Gordon Brown is to claim that Scotland could vote to stay in the European Union by a margin of 70 per cent to 30 per cent in the UK government’s In-Out referendum.
Mr Brown will make the claim as he launches the Scottish Labour Movement for Europe campaign with a keynote speech in Edinburgh today), when he will call for a “positive and patriotic” case to be made for UK membership of the EU.
He will say that Scots may vote to stay in the EU by a bigger majority than the last referendum on Europe in 1975, when the nation narrowly voted to remain as a member.
In 1975, the overall UK vote in favour of Europe was 68 per cent, compared to 32 for withdrawal, although 58 per cent of the Scottish electorate voted to stay in, compared with 42 per cent against.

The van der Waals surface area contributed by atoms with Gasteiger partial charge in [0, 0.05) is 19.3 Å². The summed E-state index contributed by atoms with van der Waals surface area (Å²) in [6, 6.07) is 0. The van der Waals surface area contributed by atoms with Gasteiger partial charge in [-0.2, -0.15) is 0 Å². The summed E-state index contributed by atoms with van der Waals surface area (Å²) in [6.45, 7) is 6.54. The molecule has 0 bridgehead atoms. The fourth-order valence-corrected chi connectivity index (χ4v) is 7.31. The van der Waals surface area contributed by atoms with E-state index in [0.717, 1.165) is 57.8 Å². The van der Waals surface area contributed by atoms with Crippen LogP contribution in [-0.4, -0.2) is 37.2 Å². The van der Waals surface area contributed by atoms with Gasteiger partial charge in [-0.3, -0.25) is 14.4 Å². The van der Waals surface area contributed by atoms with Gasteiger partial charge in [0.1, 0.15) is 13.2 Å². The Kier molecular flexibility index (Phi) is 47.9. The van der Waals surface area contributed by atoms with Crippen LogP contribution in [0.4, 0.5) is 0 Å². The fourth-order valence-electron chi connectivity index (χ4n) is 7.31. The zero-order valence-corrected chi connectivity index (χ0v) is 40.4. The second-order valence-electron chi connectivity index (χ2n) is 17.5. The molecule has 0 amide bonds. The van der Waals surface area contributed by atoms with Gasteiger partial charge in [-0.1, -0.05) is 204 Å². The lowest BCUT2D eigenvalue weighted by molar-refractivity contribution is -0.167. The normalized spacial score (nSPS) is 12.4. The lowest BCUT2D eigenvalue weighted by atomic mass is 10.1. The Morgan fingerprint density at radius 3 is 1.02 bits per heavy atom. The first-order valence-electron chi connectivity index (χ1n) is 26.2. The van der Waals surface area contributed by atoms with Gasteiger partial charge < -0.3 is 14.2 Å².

However, the former prime minister will say that the pro-Europe vote in Scotland in the referendum – due before the end of 2017 – will be “much better” if a case can be made that EU membership supports Scottish jobs and business.
Mr Brown claims that up to 300,000 Scottish jobs and 20,000 Scots businesses are linked to the UK’s status as a member of the EU.
“I believe we can do much better in 2016 and if we put forward a positive, principled and progressive case, we can win 70 per cent for versus 30 against.”